How Great Ideas Grow

It all started with one book and one garbage collector.

I bet it started when a garbage collector saw a book that was in great shape and was destined for the landfill. “I’ll just take this home and read it,” he probably thought. And just like that, something that was designated as garbage was rescued from that undignified fate.

It could have ended there, but it didn’t. A few garbage collectors, in Ankara, Turkey, decided they’d make a little library of their rescued books, for use by employees and their families. This little library would double as a break room. A simple, yet elegant solution for book lovers, as well as for books not ready to die.

But then word got out, and people started donating their unwanted books. The garbage collectors now house the library/break room in a former brick factory. It has 25,000 books. And now it’s open to the public.

It could have ended there, too, but it didn’t. According to this article, “Workers have converted a garbage truck into a small mobile library to bring books they collected to nearby schools and other district libraries.”

Now, isn’t that brilliant? Literacy takes flight. Tons of books are rescued from the landfill. The community has another resource. And it all started with one book and one garbage collector.

It may just be a little free library that got out of control, but its impact is immeasurable to the people of that community. This makes me very, very happy.

Read any good books lately? Try mine!


Author: The View from a Drawbridge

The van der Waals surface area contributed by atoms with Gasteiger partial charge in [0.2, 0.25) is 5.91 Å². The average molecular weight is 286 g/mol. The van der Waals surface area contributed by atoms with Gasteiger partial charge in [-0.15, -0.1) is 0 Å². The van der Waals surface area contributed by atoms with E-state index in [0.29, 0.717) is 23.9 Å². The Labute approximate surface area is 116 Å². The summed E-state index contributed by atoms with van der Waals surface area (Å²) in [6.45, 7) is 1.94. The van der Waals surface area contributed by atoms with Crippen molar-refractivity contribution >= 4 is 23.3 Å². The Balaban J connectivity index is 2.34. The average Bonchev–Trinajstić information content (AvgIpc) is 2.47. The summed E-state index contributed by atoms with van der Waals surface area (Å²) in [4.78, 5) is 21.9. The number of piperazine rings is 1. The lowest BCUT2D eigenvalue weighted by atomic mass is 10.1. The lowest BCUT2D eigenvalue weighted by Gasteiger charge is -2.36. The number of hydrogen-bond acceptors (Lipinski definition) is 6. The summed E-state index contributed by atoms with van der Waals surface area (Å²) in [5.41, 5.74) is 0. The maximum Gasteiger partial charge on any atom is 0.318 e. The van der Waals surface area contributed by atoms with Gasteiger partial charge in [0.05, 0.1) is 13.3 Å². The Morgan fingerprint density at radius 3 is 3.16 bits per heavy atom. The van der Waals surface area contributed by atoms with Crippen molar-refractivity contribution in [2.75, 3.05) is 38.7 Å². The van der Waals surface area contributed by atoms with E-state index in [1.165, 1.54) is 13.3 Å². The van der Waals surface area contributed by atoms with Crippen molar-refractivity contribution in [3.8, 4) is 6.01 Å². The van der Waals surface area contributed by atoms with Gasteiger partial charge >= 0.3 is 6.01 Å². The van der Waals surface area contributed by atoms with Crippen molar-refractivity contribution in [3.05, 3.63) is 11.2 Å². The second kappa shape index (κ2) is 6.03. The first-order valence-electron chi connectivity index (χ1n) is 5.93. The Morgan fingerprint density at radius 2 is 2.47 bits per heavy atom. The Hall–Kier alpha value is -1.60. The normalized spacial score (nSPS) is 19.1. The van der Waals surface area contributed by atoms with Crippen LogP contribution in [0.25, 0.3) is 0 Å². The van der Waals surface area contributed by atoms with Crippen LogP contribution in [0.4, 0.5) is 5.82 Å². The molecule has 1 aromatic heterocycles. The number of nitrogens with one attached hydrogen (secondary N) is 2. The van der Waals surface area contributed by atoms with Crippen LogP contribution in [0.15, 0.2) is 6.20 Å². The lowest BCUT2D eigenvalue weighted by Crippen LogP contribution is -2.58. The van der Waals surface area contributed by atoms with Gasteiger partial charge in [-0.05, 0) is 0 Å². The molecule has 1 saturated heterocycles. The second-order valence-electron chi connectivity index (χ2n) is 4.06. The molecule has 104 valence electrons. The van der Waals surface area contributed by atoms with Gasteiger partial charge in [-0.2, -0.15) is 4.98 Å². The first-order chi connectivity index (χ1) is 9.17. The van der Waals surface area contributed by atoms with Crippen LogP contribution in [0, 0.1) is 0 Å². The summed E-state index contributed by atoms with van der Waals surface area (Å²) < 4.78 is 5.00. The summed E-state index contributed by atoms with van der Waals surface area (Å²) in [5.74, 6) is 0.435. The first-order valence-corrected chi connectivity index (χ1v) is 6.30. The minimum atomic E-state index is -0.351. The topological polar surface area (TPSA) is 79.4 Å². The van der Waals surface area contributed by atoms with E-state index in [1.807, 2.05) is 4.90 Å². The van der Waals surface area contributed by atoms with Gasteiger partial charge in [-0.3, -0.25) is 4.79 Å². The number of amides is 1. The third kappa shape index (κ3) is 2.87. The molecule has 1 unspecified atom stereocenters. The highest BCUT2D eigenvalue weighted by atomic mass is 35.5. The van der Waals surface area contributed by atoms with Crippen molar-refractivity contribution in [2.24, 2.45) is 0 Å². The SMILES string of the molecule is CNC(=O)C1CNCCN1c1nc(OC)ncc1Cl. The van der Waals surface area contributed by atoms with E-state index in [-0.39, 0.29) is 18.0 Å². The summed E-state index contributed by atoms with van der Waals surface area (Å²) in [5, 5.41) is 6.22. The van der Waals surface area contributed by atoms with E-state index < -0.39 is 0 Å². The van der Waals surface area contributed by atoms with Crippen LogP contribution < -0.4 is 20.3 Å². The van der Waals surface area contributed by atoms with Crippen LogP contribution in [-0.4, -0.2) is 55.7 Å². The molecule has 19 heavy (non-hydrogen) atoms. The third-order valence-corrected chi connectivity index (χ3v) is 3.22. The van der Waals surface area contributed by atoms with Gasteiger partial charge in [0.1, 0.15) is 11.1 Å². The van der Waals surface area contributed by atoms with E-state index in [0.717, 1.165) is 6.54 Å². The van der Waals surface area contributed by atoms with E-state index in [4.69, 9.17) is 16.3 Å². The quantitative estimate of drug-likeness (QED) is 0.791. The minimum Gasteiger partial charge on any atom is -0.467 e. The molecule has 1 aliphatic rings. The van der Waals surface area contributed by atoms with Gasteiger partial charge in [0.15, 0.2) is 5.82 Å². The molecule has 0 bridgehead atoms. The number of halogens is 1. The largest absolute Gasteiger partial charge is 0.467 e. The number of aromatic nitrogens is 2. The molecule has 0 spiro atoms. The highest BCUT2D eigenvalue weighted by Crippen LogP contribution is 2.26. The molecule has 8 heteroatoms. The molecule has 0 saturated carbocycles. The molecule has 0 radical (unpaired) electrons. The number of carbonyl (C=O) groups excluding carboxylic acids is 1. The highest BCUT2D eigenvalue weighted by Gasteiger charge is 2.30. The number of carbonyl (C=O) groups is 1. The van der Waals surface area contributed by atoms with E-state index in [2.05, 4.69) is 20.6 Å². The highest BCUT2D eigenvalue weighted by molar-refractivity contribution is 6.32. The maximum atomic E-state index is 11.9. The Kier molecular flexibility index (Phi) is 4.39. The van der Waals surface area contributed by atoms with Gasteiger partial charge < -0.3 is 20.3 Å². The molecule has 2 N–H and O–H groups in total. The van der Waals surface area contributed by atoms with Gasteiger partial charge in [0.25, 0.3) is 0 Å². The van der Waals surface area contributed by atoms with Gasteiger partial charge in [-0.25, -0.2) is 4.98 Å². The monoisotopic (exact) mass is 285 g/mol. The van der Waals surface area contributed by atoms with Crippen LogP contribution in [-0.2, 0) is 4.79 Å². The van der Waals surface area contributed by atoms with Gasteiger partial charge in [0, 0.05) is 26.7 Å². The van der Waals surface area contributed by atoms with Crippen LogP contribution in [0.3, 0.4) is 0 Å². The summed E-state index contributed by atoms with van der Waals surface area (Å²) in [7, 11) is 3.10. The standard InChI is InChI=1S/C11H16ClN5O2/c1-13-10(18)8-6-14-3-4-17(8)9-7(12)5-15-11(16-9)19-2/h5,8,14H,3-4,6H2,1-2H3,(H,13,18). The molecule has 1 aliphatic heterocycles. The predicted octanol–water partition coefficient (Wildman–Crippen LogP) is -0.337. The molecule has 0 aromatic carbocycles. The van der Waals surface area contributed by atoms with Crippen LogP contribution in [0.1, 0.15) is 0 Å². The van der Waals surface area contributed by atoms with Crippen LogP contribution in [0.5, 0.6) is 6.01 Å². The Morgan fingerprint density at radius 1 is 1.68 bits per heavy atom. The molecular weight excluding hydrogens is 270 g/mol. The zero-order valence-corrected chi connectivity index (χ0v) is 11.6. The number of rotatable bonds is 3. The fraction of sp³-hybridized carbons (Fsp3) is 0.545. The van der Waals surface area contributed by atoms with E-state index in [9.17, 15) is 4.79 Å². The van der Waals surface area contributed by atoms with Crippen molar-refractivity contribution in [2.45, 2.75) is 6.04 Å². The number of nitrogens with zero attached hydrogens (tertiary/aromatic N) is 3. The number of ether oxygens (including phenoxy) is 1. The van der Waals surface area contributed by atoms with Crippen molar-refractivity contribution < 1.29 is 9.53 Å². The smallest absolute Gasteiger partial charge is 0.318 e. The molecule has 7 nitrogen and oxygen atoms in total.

I have been a bridgetender since 2001, and gives me plenty of time to think and observe the world.

6 thoughts on “How Great Ideas Grow”

  1. Me too.
    The common room in my building has a couple of bookcases that are pretty full, but it doesn’t look like anyone’s touched anything there for a couple of years. I don’t have an idea about what to do. I do have nice memories of the one in the bus station in Everett, from which you were only supposed to take 1 at a time, but if you were bringing a whole bunch, you could carefully look around and then sneak off with 2 or 3. Net gain, is how I figured it.
    One time when I arrived, it was stark empty, but I didn’t have anything to leave. I haven’t been back there in months due to the pandemic.
    A little one just sprouted up in front of our closed-for-months library. It had nothing I wanted, but I am still glad to see it. Books rule.

    1. They definitely do! And one of the core complaints of little free libraries like mine is that book resellers will sometimes clean us out for their own profit, thus taking them out of the hands of the very people we are trying to help. I bet that’s what happened at your place. Frustrating. That, or someone felt that it was a pandemic risk, back when people where more freaked out about touch transmission.

  2. This was before the pandemic, and much of the material usually found there was in several different languages, if that would make any diff. And I suspect that anyone hoping to make big bucks off reselling books found in such a place would be disappointed. I have found that books are only good to trade in for credit if they are in good shape and either current or rare, which the books in that place weren’t. But who knows.

    1. There’s an app now. They scan the bar codes to see what that title is selling for on Amazon. Which is why I ALWAYS mark through the bar codes, and the ISBN. A few libraries have crazy patrons who clean them out because they think these libraries are unfair competition to public libraries, but that’s insane. The public libraries, for the most part, love these libraries and anything that promotes reading.

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